Published byHarold Norton Modified over 7 years ago
Chapter 10 Motivation Motivation and individual needs
Early theories of motivation Contemporary theories of motivation Contemporary issues in motivation
Motivation is the willingness to exert high levels of effort to reach organizational goals, conditioned by the effort’s ability to satisfy some individual need. Need is some internal state that makes certain outcomes appear attractive.
Exhibit 10-1 The Motivation Process
Unsatisfied need Tension Drives Search behavior Satisfied Reduction of tension Exhibit 10-1 The Motivation Process
Early Theories of Motivation
Maslow’s hierarchy of needs theory McGregor’s theory X and theory Y Herzberg’ motivation-hygiene theory
Exhibit10-2 Maslow’s Hierarcy of Needs
Self- actualization Esteem Social Safety Physiological Exhibit10-2 Maslow’s Hierarcy of Needs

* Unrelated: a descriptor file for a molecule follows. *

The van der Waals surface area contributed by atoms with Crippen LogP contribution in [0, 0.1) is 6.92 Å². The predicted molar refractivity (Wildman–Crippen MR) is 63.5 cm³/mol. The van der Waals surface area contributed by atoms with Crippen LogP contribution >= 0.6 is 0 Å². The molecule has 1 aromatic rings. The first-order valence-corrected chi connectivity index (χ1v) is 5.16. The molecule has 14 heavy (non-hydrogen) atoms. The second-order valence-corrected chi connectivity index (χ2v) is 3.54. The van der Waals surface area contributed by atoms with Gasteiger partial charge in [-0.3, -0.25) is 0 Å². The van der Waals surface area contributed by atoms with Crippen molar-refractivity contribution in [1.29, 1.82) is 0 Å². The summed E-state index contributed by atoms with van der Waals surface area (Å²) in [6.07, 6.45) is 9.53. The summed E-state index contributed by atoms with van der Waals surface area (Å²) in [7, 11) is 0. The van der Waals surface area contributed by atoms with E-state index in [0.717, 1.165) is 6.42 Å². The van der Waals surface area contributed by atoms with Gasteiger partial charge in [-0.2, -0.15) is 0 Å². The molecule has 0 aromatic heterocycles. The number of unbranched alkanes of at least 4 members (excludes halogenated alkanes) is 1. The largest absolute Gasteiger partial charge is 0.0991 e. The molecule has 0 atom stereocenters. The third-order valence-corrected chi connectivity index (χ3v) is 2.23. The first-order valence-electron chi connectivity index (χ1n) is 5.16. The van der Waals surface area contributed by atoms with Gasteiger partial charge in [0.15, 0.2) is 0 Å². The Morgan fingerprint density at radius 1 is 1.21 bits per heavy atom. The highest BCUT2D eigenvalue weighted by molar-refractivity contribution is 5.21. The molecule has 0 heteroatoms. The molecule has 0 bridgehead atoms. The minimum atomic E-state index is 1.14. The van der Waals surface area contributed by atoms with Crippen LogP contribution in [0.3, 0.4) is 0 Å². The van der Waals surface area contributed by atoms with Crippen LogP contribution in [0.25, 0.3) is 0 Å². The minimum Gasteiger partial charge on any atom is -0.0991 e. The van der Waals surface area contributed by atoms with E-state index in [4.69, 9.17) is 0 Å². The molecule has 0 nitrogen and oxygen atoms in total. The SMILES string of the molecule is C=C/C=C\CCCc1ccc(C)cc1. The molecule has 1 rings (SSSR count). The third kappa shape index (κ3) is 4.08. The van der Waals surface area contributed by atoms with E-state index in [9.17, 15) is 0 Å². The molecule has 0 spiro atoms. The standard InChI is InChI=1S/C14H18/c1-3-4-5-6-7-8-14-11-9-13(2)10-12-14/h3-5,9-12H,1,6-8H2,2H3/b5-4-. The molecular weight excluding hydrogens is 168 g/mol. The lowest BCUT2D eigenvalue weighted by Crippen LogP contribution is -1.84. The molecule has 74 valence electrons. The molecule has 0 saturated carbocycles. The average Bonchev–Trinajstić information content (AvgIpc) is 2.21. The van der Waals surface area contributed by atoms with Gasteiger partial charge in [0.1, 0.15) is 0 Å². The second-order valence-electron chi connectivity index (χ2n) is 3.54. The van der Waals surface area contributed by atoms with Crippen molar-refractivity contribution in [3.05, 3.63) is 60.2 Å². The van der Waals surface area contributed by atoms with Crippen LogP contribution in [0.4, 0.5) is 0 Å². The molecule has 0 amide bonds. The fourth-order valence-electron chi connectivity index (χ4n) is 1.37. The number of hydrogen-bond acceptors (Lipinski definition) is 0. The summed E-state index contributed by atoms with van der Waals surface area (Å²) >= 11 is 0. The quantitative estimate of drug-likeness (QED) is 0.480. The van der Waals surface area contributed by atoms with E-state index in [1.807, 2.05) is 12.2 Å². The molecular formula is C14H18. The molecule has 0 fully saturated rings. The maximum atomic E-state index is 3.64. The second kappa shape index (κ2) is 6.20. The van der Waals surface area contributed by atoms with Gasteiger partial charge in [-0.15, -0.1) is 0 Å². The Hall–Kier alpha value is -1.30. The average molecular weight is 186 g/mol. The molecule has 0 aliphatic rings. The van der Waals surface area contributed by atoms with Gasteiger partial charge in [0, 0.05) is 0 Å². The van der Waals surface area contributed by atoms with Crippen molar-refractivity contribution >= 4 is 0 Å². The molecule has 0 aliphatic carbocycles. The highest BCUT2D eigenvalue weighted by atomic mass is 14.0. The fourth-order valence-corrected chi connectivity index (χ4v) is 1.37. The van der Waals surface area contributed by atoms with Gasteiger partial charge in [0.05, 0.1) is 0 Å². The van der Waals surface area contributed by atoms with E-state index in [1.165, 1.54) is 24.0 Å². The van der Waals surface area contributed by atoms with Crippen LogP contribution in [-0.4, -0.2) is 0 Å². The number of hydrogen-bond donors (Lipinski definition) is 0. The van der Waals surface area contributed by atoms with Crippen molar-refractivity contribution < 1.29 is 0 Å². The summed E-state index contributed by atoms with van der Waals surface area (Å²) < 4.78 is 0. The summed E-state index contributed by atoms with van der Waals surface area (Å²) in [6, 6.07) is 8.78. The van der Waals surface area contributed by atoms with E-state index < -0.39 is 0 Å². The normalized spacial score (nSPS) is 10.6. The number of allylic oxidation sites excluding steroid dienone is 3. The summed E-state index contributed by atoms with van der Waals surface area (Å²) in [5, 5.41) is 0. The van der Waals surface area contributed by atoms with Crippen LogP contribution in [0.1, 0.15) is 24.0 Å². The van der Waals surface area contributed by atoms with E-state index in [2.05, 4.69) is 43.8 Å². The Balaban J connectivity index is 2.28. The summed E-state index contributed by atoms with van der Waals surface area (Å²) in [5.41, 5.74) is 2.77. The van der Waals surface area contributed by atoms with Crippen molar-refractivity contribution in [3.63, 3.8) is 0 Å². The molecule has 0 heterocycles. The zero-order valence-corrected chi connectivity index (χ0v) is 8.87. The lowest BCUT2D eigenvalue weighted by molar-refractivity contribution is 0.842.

Theory X Theory X offered by McGregor assumes that employees dislike work, are lazy, seek to avoid responsibility, and must be coerced to perform. It is a negative view about people.
A manager who view employees from a Theory X perspective believes:
Employees inherently dislike work and, whenever possible, will attempt to avoid it. Because employees dislike work, they must be coerced, controlled, or threatened with punishment to achieve desired goals. Employees will shirk responsibilities and seek formal direction whenever possible. Most works place security above all other factors associated with work and will display little ambition.
Theory Y Theory Y assumes that employees are creative, seek responsibility, and can exercise self-direction. It is a positive view about people.
A manager who view employees from a Theory Y perspective believes: